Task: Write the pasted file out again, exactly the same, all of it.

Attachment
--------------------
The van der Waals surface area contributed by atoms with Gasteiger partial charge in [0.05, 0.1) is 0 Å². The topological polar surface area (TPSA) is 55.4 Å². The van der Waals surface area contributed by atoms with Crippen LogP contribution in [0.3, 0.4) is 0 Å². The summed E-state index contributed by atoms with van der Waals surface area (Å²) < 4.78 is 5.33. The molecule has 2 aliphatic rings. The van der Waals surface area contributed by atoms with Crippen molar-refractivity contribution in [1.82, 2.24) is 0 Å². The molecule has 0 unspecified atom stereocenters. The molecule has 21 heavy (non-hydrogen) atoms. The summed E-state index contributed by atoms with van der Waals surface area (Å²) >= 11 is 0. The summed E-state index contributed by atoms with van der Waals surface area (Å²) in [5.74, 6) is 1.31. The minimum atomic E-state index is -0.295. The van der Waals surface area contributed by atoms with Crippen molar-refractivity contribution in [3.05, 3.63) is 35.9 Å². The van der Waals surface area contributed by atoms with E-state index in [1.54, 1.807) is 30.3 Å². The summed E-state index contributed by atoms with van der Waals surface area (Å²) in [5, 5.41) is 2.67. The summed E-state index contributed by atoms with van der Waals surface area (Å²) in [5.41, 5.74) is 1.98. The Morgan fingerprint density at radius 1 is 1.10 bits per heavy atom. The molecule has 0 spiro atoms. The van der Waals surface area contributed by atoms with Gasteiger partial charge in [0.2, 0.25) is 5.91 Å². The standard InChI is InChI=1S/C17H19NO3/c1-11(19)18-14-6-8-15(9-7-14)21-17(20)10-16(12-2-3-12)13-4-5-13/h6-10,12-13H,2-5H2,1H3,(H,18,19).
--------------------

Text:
The van der Waals surface area contributed by atoms with Gasteiger partial charge in [0.05, 0.1) is 0 Å². The topological polar surface area (TPSA) is 55.4 Å². The van der Waals surface area contributed by atoms with Crippen LogP contribution in [0.3, 0.4) is 0 Å². The summed E-state index contributed by atoms with van der Waals surface area (Å²) < 4.78 is 5.33. The molecule has 2 aliphatic rings. The van der Waals surface area contributed by atoms with Crippen molar-refractivity contribution in [1.82, 2.24) is 0 Å². The molecule has 0 unspecified atom stereocenters. The molecule has 21 heavy (non-hydrogen) atoms. The summed E-state index contributed by atoms with van der Waals surface area (Å²) >= 11 is 0. The summed E-state index contributed by atoms with van der Waals surface area (Å²) in [5.74, 6) is 1.31. The minimum atomic E-state index is -0.295. The van der Waals surface area contributed by atoms with Crippen molar-refractivity contribution in [3.05, 3.63) is 35.9 Å². The van der Waals surface area contributed by atoms with E-state index in [1.54, 1.807) is 30.3 Å². The summed E-state index contributed by atoms with van der Waals surface area (Å²) in [5, 5.41) is 2.67. The summed E-state index contributed by atoms with van der Waals surface area (Å²) in [5.41, 5.74) is 1.98. The Morgan fingerprint density at radius 1 is 1.10 bits per heavy atom. The molecule has 0 spiro atoms. The van der Waals surface area contributed by atoms with Gasteiger partial charge in [0.2, 0.25) is 5.91 Å². The standard InChI is InChI=1S/C17H19NO3/c1-11(19)18-14-6-8-15(9-7-14)21-17(20)10-16(12-2-3-12)13-4-5-13/h6-10,12-13H,2-5H2,1H3,(H,18,19).